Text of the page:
There are several methods of controlling the relationship between the two contours. The first method would be for the two contours to have the same number of segments. Although this method is the simplest it is rarely the case and if a programmer is forced to create contours with equal numbers of segments it can be a very time consuming process. The second method is for the CAM system to compare the two contours and then segment them automatically to have equal numbers of segments. This method will work reasonably well if the two shapes are symmetrical. A square to a circle would be an example of this type of situation. The third method which is the most complex, also allows for the most control of the relationship between the contours. This method involves choosing reference points on both the lower and upper contours. The system then compares each section between the reference points and automatically segments the contours into equal numbers of segments for each section. This is the preferred method when dealing with distinctly different shapes such as extrusion dies. In many cases this technique is a trial and error method. It is important that any system which allows the use of reference points to also allow for easy editing of these points without selecting all of them again, since the number of these points can be significant on a complex part.

U & V vs. Q & R

The Agie CNC 123 control is unique in the fact that it uses Q & R values when programming the upper shape during 4 axis programming. All other controls use U & V to program the upper shape which are some sort of incremental offset (depending on the control) of the X & Y coordinates which represent the lower shape. The Agie use Q which is the angle of tilt perpendicular to the direction of travel and R which is the angel of tilt parallel to the direction of travel. Whether this is better or worse can be argued, but it is a fact, and any system that programs an Agie must calculate these values.

The AgieVision

The AgieVision uses a completely different method of 4 axis programming. This method involves split line programming, which means that each line in the program is split into two parts. The first part defines the lower contour segment while the second part defines the upper contour segment. This method allows arcs to be programmed on either or both contours. The wire offset is fully functional using this technique. This method is much more sophisticated than the CNC 123ís method. However it puts additional demands on the CAM system. If the two contours do not have the same number of segments then the split line programming will not work. The CAM system must be capable of automatically creating equal numbers of segments on the two contours. This is achieved using the same basic techniques as in 3D programming.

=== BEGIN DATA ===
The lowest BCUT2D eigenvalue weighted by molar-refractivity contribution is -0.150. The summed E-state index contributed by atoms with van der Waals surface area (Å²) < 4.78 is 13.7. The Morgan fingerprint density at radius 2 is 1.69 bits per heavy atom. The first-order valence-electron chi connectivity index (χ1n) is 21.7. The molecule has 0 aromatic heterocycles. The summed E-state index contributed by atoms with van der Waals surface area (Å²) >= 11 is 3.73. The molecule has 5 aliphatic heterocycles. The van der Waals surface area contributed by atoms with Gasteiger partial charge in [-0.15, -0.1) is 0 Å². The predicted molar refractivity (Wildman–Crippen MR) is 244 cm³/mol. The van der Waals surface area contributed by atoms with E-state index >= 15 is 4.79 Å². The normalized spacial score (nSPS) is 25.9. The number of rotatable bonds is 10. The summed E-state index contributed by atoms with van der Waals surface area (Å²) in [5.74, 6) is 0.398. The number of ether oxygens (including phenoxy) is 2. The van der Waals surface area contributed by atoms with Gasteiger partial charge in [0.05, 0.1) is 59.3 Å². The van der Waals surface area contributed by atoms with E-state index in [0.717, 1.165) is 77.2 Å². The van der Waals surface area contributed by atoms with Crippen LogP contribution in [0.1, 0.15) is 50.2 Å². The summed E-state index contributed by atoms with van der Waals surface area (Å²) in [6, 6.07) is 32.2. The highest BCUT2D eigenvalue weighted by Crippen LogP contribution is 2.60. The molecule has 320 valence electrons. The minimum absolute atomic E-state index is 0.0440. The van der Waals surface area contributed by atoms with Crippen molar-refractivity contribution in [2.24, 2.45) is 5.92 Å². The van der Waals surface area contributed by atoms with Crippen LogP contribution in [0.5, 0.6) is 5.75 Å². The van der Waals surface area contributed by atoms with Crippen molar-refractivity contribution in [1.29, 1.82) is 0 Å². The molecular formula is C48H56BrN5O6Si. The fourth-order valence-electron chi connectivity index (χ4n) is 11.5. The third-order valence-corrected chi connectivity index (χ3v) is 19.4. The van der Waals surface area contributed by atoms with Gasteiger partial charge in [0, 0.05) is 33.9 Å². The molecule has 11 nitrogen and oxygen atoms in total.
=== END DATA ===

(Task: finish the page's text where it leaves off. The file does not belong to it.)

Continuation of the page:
SUMMARY

The programming of 4 axis workpieces is perhaps one of the most difficult tasks a CAM system can be asked to perform. The unique requirements of the Agie control may make this task unobtainable for many software packages. If you intend to create 4 axis programs for your Agie then you need to confirm that the software that you purchase is up to the task. It is to your advantage that any package you consider offer both advanced conics and 3D capability. If you are doubtful of a systems ability to program your parts, ask that a program be generated for your machine and then have that program tested on an Agie machine. A pretty picture on a computer screen is not the same as a properly machined workpiece.

If you have made the decision to purchase one of the best machine tools, you do not want its capabilities limited by a second rate CAM system.

About the Author

Randy Mell is the President of CAM-1 and has been involved in NC/CNC programming since 1976. His experience includes working as the Sr. CNC Applications Engineer for KGK International for 5 years and Sales Manager for Camtek USA for 3 years. He has extensive experience in the programming of wire EDM machines and has been instrumental in the development of several CAD/CAM software packages specializing in wire EDM.

You may contact Randy directly at the following e-mail link rmell@CAM-1.com with any further questions you may have.